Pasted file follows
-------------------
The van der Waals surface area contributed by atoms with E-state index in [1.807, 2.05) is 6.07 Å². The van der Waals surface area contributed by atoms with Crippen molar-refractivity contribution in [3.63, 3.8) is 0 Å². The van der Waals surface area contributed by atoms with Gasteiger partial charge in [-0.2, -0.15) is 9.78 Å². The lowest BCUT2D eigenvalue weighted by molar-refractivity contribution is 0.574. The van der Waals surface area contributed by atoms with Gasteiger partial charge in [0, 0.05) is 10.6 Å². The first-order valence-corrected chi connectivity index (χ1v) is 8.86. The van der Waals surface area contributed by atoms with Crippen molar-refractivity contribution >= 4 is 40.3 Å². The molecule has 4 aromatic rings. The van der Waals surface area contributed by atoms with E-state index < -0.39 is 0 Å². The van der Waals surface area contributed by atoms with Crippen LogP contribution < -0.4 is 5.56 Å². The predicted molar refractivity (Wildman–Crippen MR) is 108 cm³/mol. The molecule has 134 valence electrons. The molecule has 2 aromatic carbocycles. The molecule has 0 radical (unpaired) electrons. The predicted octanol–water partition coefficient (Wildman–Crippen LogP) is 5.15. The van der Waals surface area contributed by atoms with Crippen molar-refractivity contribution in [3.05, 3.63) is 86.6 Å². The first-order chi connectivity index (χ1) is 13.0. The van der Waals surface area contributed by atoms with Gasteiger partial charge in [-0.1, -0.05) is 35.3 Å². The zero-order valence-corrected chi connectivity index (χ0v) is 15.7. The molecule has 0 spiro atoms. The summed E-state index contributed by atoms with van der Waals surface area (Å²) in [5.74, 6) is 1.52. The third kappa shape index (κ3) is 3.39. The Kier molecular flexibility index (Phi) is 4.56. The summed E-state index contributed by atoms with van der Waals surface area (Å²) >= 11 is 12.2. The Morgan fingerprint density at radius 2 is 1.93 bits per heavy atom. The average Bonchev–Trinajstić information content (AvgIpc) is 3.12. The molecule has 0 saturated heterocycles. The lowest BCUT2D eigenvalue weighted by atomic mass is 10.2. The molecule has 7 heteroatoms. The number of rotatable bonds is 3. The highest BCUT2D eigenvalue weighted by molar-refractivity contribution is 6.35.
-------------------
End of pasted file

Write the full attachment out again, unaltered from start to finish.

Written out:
The van der Waals surface area contributed by atoms with E-state index in [1.807, 2.05) is 6.07 Å². The van der Waals surface area contributed by atoms with Crippen molar-refractivity contribution in [3.63, 3.8) is 0 Å². The van der Waals surface area contributed by atoms with Gasteiger partial charge in [-0.2, -0.15) is 9.78 Å². The lowest BCUT2D eigenvalue weighted by molar-refractivity contribution is 0.574. The van der Waals surface area contributed by atoms with Gasteiger partial charge in [0, 0.05) is 10.6 Å². The first-order valence-corrected chi connectivity index (χ1v) is 8.86. The van der Waals surface area contributed by atoms with Crippen molar-refractivity contribution >= 4 is 40.3 Å². The molecule has 4 aromatic rings. The van der Waals surface area contributed by atoms with E-state index < -0.39 is 0 Å². The van der Waals surface area contributed by atoms with Crippen LogP contribution < -0.4 is 5.56 Å². The predicted molar refractivity (Wildman–Crippen MR) is 108 cm³/mol. The molecule has 134 valence electrons. The molecule has 2 aromatic carbocycles. The molecule has 0 radical (unpaired) electrons. The predicted octanol–water partition coefficient (Wildman–Crippen LogP) is 5.15. The van der Waals surface area contributed by atoms with Crippen molar-refractivity contribution in [3.05, 3.63) is 86.6 Å². The first-order chi connectivity index (χ1) is 13.0. The van der Waals surface area contributed by atoms with Gasteiger partial charge in [-0.1, -0.05) is 35.3 Å². The zero-order valence-corrected chi connectivity index (χ0v) is 15.7. The molecule has 0 spiro atoms. The summed E-state index contributed by atoms with van der Waals surface area (Å²) in [5.74, 6) is 1.52. The third kappa shape index (κ3) is 3.39. The Kier molecular flexibility index (Phi) is 4.56. The summed E-state index contributed by atoms with van der Waals surface area (Å²) >= 11 is 12.2. The Morgan fingerprint density at radius 2 is 1.93 bits per heavy atom. The average Bonchev–Trinajstić information content (AvgIpc) is 3.12. The molecule has 0 saturated heterocycles. The lowest BCUT2D eigenvalue weighted by atomic mass is 10.2. The molecule has 7 heteroatoms. The number of rotatable bonds is 3. The highest BCUT2D eigenvalue weighted by molar-refractivity contribution is 6.35.